Homage in The Shape of Water – Odessa Steps

The last movie we watch in my film studies class every spring is always whatever has won the Academy Award for Best Picture that year. This year we’re watching The Shape of Water. This is a really brilliant movie, and I have so many things I’m thinking about in response that I want to write a longer essay/article this summer. In the short term, just to give myself an outlet right away, I’m going to post small items I’ve noticed and am mulling over.

One thing I want to look at in this film is homage. I’ve written about “homage” before; you can read that post for additional background if you like (here, for example). If you read reviews of The Shape of Water, you can see that others have noted some of the more direct film references (like Elisa dancing with her mop à la Fred Astaire dancing with the coat rack in Royal Wedding). I’ll probably talk about those, too.

But today I just thought I’d post some screenshots of a little thing I noticed. Below is a screenshot from the Odessa Steps scene in Battleship Potemkin, Sergei Eisenstein’s 1927 classic portrayal of a real life massacre of innocent civilians by government troops as punishment for feeding the starving sailors out on the ship just beyond the docks. This is the mother whose baby carriage careens down the staircase after she is shot in the stomach. Note the close-up of her hands and the blood oozing out as she clutches her wound.

The second is a screenshot from the last scene in The Shape of Water, where Elisa has been shot in the stomach by Colonel Strickland for trying to help the creature escape the torture he’s been enduring under the government’s (Strickland’s) authority. Note the placement of Elisa’s hands and the blood emerging from the bullet’s entry point as she presses against it with her fingers.

A really small thing, possibly coincidental but appearing quite obvious to me, especially when you consider the similar themes of the two films.

So that’s today’s post, nothing more than a snippet of something I’m thinking about as I continue to ruminate on Guillermo del Toro’s masterpiece. Thanks for reading and thinking about it with me 🙂

About Katherine Wikoff

I am a college professor at Milwaukee School of Engineering, where I teach literature, film studies, political science, and communication. I also volunteer with a Milwaukee homeless sanctuary, Repairers of the Breach, as chair of the Communications and Fund Development Committee.
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6 Responses to Homage in The Shape of Water – Odessa Steps

  1. paulrwaibel says:

    It has been many years, more than thirty, since I saw Battleship Potemkin. Classic movies are great to watch, especially if you are into the history of film or the period portrayed. I recently watched Blue Angel. It was a great experience. In graduate school, I was very much interested in Weimar Germany and the culture of the period.

    Liked by 2 people

    • German Expressionist films and paintings are favorites of mine, too. I think that their influence on Hitchcock’s work must be one reason I love his films so much!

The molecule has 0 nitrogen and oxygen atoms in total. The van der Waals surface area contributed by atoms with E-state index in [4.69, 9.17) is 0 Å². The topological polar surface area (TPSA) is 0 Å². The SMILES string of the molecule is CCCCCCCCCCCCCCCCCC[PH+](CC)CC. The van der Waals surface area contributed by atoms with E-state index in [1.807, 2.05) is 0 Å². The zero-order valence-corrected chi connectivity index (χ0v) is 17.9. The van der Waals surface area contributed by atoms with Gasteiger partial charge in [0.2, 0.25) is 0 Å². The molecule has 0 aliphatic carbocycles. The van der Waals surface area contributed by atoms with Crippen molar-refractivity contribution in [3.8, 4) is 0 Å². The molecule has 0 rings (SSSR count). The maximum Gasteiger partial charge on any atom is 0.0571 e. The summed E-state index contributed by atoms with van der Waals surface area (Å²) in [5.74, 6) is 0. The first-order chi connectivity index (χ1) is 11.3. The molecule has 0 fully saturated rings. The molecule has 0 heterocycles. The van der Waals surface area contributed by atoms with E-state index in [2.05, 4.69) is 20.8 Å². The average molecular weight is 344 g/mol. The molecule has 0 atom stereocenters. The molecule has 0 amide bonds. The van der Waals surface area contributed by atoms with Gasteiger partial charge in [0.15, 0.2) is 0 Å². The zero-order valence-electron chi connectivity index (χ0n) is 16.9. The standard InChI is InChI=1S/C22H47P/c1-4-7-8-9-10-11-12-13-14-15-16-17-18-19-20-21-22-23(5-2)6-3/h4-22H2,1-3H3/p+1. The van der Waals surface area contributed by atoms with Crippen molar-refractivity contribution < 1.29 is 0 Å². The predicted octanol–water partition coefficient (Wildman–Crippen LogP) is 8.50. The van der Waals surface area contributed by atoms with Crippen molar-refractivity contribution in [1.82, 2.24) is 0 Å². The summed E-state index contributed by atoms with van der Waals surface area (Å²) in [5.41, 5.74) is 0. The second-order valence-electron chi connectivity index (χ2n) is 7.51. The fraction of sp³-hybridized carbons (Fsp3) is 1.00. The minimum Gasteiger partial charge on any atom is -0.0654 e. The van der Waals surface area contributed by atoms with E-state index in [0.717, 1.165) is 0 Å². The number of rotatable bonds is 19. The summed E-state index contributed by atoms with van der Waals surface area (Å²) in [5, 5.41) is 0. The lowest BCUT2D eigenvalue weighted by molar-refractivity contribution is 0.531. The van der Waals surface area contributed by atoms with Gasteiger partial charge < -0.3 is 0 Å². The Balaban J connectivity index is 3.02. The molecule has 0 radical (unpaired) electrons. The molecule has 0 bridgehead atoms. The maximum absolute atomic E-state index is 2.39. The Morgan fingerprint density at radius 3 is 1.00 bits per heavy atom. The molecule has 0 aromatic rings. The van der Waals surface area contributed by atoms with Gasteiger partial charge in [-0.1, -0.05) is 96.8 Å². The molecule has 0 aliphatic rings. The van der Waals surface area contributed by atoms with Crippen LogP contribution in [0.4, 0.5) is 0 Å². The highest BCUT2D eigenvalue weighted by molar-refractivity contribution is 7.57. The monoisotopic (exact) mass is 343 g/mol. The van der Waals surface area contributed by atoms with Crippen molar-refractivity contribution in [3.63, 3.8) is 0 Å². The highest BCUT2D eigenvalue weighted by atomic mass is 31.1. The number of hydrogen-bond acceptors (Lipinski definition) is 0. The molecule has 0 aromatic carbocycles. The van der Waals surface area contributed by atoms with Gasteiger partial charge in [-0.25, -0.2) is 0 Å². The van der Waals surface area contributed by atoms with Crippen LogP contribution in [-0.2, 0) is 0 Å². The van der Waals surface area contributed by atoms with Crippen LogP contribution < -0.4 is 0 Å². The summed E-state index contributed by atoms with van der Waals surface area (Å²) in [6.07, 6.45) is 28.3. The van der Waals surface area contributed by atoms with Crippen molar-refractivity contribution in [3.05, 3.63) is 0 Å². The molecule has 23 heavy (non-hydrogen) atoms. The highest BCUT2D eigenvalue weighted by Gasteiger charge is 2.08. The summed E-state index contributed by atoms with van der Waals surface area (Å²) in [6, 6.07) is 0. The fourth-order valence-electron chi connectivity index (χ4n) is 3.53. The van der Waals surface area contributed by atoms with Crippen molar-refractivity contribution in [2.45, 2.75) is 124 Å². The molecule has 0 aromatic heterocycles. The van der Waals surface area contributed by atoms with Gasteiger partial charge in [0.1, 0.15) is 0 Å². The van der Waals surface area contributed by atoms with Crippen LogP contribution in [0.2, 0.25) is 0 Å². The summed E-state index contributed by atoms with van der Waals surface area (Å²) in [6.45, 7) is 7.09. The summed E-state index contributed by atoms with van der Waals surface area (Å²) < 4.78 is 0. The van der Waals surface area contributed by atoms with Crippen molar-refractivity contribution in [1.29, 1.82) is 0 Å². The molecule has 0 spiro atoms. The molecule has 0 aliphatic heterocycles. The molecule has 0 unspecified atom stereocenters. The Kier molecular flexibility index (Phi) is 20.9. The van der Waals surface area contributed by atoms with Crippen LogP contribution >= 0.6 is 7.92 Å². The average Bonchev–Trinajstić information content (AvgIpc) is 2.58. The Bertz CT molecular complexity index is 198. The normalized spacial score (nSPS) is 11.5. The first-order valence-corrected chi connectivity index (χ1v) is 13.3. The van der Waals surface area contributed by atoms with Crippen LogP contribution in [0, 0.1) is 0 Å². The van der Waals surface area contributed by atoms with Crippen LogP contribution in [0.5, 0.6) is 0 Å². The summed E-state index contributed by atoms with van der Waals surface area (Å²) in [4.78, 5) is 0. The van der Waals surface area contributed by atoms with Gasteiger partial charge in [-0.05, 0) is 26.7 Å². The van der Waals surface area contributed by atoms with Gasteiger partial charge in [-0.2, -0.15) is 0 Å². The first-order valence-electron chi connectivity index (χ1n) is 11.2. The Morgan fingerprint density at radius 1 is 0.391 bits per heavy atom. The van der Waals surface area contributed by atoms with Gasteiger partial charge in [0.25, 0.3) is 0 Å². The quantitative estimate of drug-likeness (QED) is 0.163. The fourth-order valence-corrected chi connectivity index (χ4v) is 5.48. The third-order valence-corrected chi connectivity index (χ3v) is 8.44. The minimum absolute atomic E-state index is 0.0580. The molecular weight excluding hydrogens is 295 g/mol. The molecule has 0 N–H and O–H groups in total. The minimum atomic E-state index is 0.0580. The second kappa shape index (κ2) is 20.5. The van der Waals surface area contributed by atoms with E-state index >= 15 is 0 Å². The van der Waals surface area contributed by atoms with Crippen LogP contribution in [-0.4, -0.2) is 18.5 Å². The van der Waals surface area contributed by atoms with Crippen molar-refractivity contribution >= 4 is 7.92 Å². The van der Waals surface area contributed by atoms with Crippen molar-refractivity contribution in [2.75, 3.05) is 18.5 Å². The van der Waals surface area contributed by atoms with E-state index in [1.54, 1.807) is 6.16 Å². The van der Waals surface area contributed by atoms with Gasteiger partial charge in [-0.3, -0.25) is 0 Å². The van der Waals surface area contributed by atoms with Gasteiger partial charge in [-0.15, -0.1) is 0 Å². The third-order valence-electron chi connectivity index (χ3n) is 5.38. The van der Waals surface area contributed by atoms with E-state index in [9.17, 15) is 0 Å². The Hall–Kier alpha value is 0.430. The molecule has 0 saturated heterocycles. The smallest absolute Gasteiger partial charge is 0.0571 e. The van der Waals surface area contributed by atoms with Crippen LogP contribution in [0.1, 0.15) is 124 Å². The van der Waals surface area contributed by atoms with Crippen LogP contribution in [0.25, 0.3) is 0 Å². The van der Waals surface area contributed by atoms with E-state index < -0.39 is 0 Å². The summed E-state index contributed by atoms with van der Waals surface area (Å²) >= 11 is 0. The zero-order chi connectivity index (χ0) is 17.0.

Liked by 1 person

      • paulrwaibel says:

        Have you ever read Otto Friedrich’s Before the Deluge: A Portrait of Berlin in the 1920’s (Harper & Row, 1972)? There is some very good reading about German films of the twenties, as well as other aspects of Weimar culture. I reviewed it while in graduate school (The History Teacher
        Vol. 7, No. 1 (Nov., 1973), pp. 1-6). While on the subject of German films, are you familiar with Hans-Jurgen Syberberg’s Hitler: A Film from Germany? I had the privilege seeing it in Berkeley in the summer, 1978. Syberberg was there that night to answer questions, etc. The audience’s reaction was very interesting. People were very upset, because he was saying that there is a potential Hitler in all of us. That was one of the most interesting films I have ever seen. I wish it was available on DVD. Syberberg made some really good films. Real art!

        Liked by 2 people

        • I’ve heard of the book, definitely. But I’ve never read it. That goes onto my list for summer reading! And I’ll look for your review, too😄

          I’m not familiar with the film, but it sounds really intriguing. Hard to believe people at Berkeley of all places would be upset by the idea that there’s a potential Hitler inside all of us. I’d have thought they’d have read Arendt’s work (banality of evil) or Stanley Milgram’s (perils of obedience) and would be more receptive to that possibility. But then again, no one likes to think it about themselves! I wonder why that film isn’t available on DVD? I’d like to see it.

          Liked by 1 person

  2. paulrwaibel says:

    The review is available from JSTOR. I note from Amazon that Hitler A Film from Germany was released in 2007 on DVD. Unfortunately, it cost $120, a bit too pricey for me, but maybe you can convince your university library to purchase a copy. An earlier pirated version was released on DVD, but is really, really bad. I would not recommend wasting approx. $50 on it.

    Liked by 1 person

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